infinity plus - sf, fantasy and horror non-fiction: reviews, interviews and features
infinity plus home pagefictionnon-fictionother stuffa to z

Brighten to Incandescence

by Michael Bishop

(Golden Gryphon, $24.95, 295 pages, hardcover; 2003.)

Review by Stuart Jaffe

There are so many authors writing good work out there that it is near-impossible to read every one. Until reading this collection of short stories, cover scanI had never once read anything by Michael Bishop. Well, that's the way it goes. I've discovered there's a reason this man has been getting his stories published since the late 1960s: he can write. Pretty obvious, really...

Brighten to Incandescence is a collection of seventeen short stories that mostly appeared in small press magazines (a few are from The Magazine of Fantasy and Science Fiction and one is original to this collection). The tales leap from one end of the genre to the other with seeming ease and impressive skill, so you never know quite what you're in store for, but almost always you're satisfied.

Stories such as "Thirteen Lies about Hummingbirds" and "A Tapestry of Little Murders" grab hold with fine storytelling and a clear, artistic flair. Each is worthy of an award or two, and having both in one book makes the hardcover price a good value. Add to this "Chihuahua Flats", a love story surrounded by bizarre dog racing, and you've just got a nice return on your investment.

By far the story that still resonates within me is, though, "Tithes of Mint and Rue". Bishop follows an overweight woman as she escapes her going-nowhere life and joins the circus. Here she meets an incredible character billed as ten performers in one, and eventually takes over as the fat lady. The sensitivity, humility, and ultimate understanding of these two people, the wannabe and the consummate performer (it goes much deeper than those terms imply), gives the story a purpose beyond the mere ideas presented.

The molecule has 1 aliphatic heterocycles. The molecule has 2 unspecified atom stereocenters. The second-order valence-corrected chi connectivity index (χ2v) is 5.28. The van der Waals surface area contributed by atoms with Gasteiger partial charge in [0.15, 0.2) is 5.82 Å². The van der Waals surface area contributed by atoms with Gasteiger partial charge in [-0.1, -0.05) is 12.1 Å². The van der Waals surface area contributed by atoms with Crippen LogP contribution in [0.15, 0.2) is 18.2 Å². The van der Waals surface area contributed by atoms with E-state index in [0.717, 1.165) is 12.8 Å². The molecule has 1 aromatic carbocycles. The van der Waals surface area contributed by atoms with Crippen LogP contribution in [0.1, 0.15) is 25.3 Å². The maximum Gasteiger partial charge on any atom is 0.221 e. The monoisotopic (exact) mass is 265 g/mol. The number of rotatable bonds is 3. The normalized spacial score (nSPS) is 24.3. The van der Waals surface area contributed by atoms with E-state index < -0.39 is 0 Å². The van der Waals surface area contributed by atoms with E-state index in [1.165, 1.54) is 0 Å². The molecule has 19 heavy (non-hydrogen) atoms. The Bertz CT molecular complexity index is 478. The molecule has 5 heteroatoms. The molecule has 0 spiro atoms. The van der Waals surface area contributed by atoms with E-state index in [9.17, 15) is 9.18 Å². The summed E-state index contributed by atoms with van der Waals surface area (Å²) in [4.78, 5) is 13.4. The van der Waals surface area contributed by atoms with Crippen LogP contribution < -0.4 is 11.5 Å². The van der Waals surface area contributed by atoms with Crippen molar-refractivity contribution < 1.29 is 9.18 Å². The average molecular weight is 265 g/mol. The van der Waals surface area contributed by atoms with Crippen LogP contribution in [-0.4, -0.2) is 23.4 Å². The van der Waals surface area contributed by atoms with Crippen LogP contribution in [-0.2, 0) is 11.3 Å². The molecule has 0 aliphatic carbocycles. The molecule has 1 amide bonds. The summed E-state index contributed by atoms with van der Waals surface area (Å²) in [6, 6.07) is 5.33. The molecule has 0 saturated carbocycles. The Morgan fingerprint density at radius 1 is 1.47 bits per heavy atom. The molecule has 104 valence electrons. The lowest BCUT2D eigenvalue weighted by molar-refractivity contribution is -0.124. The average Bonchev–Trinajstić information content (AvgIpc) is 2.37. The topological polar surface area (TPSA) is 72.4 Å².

And that, in the end, is what makes this collection worthwhile. Because, even though some of the stories fall apart (including a hit-you-over-the-head 9/11 piece), they do so by reaching for a higher standard. Yes, you'll be treated to aliens and distant planets and ghosts and other fantastical elements, but they exist in these stories with more purpose than just to be gawked at. This is literature meeting genre in the best sense of both words.

According to Bishop's endnotes, this is his seventh book of collected stories without repeating a single work. That's impressive enough but, if you add in the high quality of this seventh book, it is downright stunning.

If you're already a fan of Bishop's, then dig in and enjoy. If, like me, you're only just getting around to this well established author, this is a pleasurable place to start that promises greater discoveries down the road.

Elsewhere in infinity plus:

Let us know what you think of infinity plus - e-mail us at:

support this site - buy books through these links:
A+ Books: an insider's view of sf, fantasy and horror (US) | Internet Bookshop (UK)